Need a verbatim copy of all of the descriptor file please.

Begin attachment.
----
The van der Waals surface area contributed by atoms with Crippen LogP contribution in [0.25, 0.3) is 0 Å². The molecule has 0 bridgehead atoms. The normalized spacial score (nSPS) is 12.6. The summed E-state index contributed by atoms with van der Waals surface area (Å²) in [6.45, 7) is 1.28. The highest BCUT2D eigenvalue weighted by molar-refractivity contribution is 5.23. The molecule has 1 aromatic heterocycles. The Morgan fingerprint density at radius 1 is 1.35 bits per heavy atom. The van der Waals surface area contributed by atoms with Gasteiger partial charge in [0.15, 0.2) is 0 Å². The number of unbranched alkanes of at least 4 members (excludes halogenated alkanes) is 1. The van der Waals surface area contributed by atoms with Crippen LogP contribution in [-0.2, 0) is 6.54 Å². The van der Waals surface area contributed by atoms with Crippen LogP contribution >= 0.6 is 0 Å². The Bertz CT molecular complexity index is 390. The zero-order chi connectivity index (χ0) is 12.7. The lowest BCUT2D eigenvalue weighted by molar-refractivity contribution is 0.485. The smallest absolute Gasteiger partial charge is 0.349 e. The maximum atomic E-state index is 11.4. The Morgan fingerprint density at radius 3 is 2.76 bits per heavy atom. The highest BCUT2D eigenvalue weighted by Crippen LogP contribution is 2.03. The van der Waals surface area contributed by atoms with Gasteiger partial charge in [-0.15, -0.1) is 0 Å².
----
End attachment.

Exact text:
The van der Waals surface area contributed by atoms with Crippen LogP contribution in [0.25, 0.3) is 0 Å². The molecule has 0 bridgehead atoms. The normalized spacial score (nSPS) is 12.6. The summed E-state index contributed by atoms with van der Waals surface area (Å²) in [6.45, 7) is 1.28. The highest BCUT2D eigenvalue weighted by molar-refractivity contribution is 5.23. The molecule has 1 aromatic heterocycles. The Morgan fingerprint density at radius 1 is 1.35 bits per heavy atom. The van der Waals surface area contributed by atoms with Gasteiger partial charge in [0.15, 0.2) is 0 Å². The number of unbranched alkanes of at least 4 members (excludes halogenated alkanes) is 1. The van der Waals surface area contributed by atoms with Crippen LogP contribution in [-0.2, 0) is 6.54 Å². The van der Waals surface area contributed by atoms with Crippen LogP contribution >= 0.6 is 0 Å². The Bertz CT molecular complexity index is 390. The zero-order chi connectivity index (χ0) is 12.7. The lowest BCUT2D eigenvalue weighted by molar-refractivity contribution is 0.485. The smallest absolute Gasteiger partial charge is 0.349 e. The maximum atomic E-state index is 11.4. The Morgan fingerprint density at radius 3 is 2.76 bits per heavy atom. The highest BCUT2D eigenvalue weighted by Crippen LogP contribution is 2.03. The van der Waals surface area contributed by atoms with Gasteiger partial charge in [-0.15, -0.1) is 0 Å².